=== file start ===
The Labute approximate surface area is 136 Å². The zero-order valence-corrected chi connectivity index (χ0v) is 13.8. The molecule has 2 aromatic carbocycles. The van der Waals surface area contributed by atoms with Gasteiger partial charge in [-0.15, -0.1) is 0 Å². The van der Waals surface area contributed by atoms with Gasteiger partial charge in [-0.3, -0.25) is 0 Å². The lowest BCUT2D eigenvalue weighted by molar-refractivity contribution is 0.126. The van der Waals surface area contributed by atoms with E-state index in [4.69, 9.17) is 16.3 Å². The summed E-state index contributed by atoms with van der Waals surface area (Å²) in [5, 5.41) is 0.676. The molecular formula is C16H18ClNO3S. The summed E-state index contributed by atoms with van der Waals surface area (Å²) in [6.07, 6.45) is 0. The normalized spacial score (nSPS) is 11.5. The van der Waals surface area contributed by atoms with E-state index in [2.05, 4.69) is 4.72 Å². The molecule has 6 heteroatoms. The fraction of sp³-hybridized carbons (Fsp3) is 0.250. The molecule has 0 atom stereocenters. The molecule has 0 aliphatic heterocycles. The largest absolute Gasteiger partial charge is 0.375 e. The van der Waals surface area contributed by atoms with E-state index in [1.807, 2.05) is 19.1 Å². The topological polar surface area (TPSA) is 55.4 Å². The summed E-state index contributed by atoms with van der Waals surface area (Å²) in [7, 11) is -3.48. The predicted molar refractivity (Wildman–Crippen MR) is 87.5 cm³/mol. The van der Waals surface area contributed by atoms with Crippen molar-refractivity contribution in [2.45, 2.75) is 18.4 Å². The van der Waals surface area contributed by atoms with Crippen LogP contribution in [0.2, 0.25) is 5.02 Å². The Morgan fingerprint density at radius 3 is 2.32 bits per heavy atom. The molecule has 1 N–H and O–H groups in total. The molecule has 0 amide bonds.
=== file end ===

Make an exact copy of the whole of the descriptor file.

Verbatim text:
The Labute approximate surface area is 136 Å². The zero-order valence-corrected chi connectivity index (χ0v) is 13.8. The molecule has 2 aromatic carbocycles. The van der Waals surface area contributed by atoms with Gasteiger partial charge in [-0.15, -0.1) is 0 Å². The van der Waals surface area contributed by atoms with Gasteiger partial charge in [-0.3, -0.25) is 0 Å². The lowest BCUT2D eigenvalue weighted by molar-refractivity contribution is 0.126. The van der Waals surface area contributed by atoms with E-state index in [4.69, 9.17) is 16.3 Å². The summed E-state index contributed by atoms with van der Waals surface area (Å²) in [5, 5.41) is 0.676. The molecular formula is C16H18ClNO3S. The summed E-state index contributed by atoms with van der Waals surface area (Å²) in [6.07, 6.45) is 0. The normalized spacial score (nSPS) is 11.5. The van der Waals surface area contributed by atoms with E-state index in [2.05, 4.69) is 4.72 Å². The molecule has 6 heteroatoms. The fraction of sp³-hybridized carbons (Fsp3) is 0.250. The molecule has 0 atom stereocenters. The molecule has 0 aliphatic heterocycles. The largest absolute Gasteiger partial charge is 0.375 e. The van der Waals surface area contributed by atoms with E-state index in [1.807, 2.05) is 19.1 Å². The topological polar surface area (TPSA) is 55.4 Å². The summed E-state index contributed by atoms with van der Waals surface area (Å²) in [7, 11) is -3.48. The predicted molar refractivity (Wildman–Crippen MR) is 87.5 cm³/mol. The van der Waals surface area contributed by atoms with Crippen molar-refractivity contribution in [2.45, 2.75) is 18.4 Å². The van der Waals surface area contributed by atoms with Crippen LogP contribution in [0.2, 0.25) is 5.02 Å². The Morgan fingerprint density at radius 3 is 2.32 bits per heavy atom. The molecule has 1 N–H and O–H groups in total. The molecule has 0 amide bonds.